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Thread: Review-Researching: 3 Examples of Reviews in the Buyer’s Journey

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    Review-Researching: 3 Examples of Reviews in the Buyer’s Journey

    Review-Researching: 3 Examples of Reviews in the Buyer’s Journey


    -review-buyers-journey.jpg



    Customers won’t tell you.


    They know you’d love to know what they’re thinking. To get an inside look at how they make their decisions. But the fact of the matter is, they won’t share.


    Because they don’t really know.


    Make no mistake, customers think they know about decision making. Ask them and they’ll tell you about their “rational decision making process.”


    • First, they determine what they need
    • Next, they assess qualified candidates
    • Finally, they select a winner


    You’ll get some variation depending on who you ask but it’s usually something similar. It’s completely untrue.



    Logical decision making is a myth



    Antonio Damasio, Professor of Neuroscience at the University of Southern California made a startling discovery.


    His research focused on the areas of the brain responsible for emotion. His work focused on patients who had a damaged limbic system. These patients were normal in every way, except for one thing.


    They weren’t able to feel emotions.


    During the course of his research Damasio discovered the people in his study all had the same unusual problem.


    None of them could make decisions.


    They were able to describe what they were supposed to do in logical terms, but without emotion, they found it incredibly difficult to make even the simplest of decisions (e.g. what to eat).


    Damasio discovered that, at the point of decision, emotions are vital for decisions. What does this mean for us, for your customers? It means that every decision, even the ones we believe are purely logical are always based on emotion.



    Customers are emotional decision makers



    Contrary to popular belief, we’re all emotional decision makers. Emotion is a fundamental part of choice. It’s what customers won’t tell you, not because they aren’t willing, but because they don’t know.


    Whether we like it or not, we’re all dependent on emotion.


    What drives emotion? Our thoughts, information. The emotions your customer experiences come from three simple areas.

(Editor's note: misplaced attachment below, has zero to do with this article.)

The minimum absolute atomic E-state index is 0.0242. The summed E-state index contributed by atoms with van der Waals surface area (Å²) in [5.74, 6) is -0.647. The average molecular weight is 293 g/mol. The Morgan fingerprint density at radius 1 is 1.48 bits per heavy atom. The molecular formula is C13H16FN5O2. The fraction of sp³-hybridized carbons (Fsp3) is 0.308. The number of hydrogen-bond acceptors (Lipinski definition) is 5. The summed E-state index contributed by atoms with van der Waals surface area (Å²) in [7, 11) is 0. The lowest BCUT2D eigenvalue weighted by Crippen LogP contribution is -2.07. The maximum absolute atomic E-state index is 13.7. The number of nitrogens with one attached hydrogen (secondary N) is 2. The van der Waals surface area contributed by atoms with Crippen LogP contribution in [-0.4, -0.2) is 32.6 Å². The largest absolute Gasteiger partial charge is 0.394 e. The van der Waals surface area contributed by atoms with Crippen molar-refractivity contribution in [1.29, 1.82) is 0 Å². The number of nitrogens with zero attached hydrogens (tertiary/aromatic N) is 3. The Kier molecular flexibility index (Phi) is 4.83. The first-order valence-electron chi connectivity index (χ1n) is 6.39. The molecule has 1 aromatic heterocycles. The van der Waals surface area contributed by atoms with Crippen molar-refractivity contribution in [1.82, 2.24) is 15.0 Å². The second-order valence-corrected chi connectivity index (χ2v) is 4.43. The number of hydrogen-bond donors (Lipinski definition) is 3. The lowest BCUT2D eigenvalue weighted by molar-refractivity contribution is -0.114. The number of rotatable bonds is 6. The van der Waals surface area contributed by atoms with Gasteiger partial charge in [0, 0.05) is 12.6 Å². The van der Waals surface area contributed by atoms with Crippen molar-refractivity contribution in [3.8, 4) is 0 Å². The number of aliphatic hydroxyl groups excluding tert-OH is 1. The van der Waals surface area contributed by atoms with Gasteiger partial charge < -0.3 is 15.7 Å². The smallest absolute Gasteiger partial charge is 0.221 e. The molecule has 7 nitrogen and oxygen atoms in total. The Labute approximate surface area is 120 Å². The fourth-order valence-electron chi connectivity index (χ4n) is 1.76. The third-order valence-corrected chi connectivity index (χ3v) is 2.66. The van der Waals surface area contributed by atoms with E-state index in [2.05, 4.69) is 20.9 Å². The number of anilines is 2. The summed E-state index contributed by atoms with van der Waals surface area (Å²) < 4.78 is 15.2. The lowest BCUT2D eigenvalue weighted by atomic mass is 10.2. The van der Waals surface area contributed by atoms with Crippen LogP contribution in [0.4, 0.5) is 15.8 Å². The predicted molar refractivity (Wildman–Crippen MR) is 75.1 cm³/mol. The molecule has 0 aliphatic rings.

1. Inexperience. What you don’t know can hurt you. As customers we all understand this intuitively. Naturally, customers have questions. Are there any hidden fees? Is this safe? What am I getting myself into? These unanswered questions create a wide variety of negative emotions. Answering customer questions relieves these negative emotions.


    2. Past experience. Customers are far more likely to approach you with fear if they were burned by a dishonest seller in the past. Did a competitor’s product fail shortly after purchase? Expect skepticism and doubt.


    3. Perception. Politicians, used car salesmen and lawyers are often viewed as sleazy and dishonest. When there’s an industry or company bias at play, customers are immediately, automatically resistant. If you’re perceived as authoritative or prestigious, customers approach with a sense of awe and respect.


    When a customer is looking to buy, one of these three scenarios is at play. But what does that look like? To find the answer, let’s look at a few product examples.

    Read the rest of Andrew's post here. He goes on to showcase 3 examples from real brands of how inexperience, perception, and past experience influences how reviews influence consumers' research.
    Linda Buquet likes this.
    Garrett Sussman | Content Marketing Manager of Grade.us, White-label Review Management for Marketers, SEOs and Agencies | Twitter | LinkedIn | Facebook.

  2. Members who thanked Garrett Sussman for this post:

    Linda Buquet (08-08-2017),Scott Rawlins (08-08-2017),Tim Sweeney (08-08-2017)

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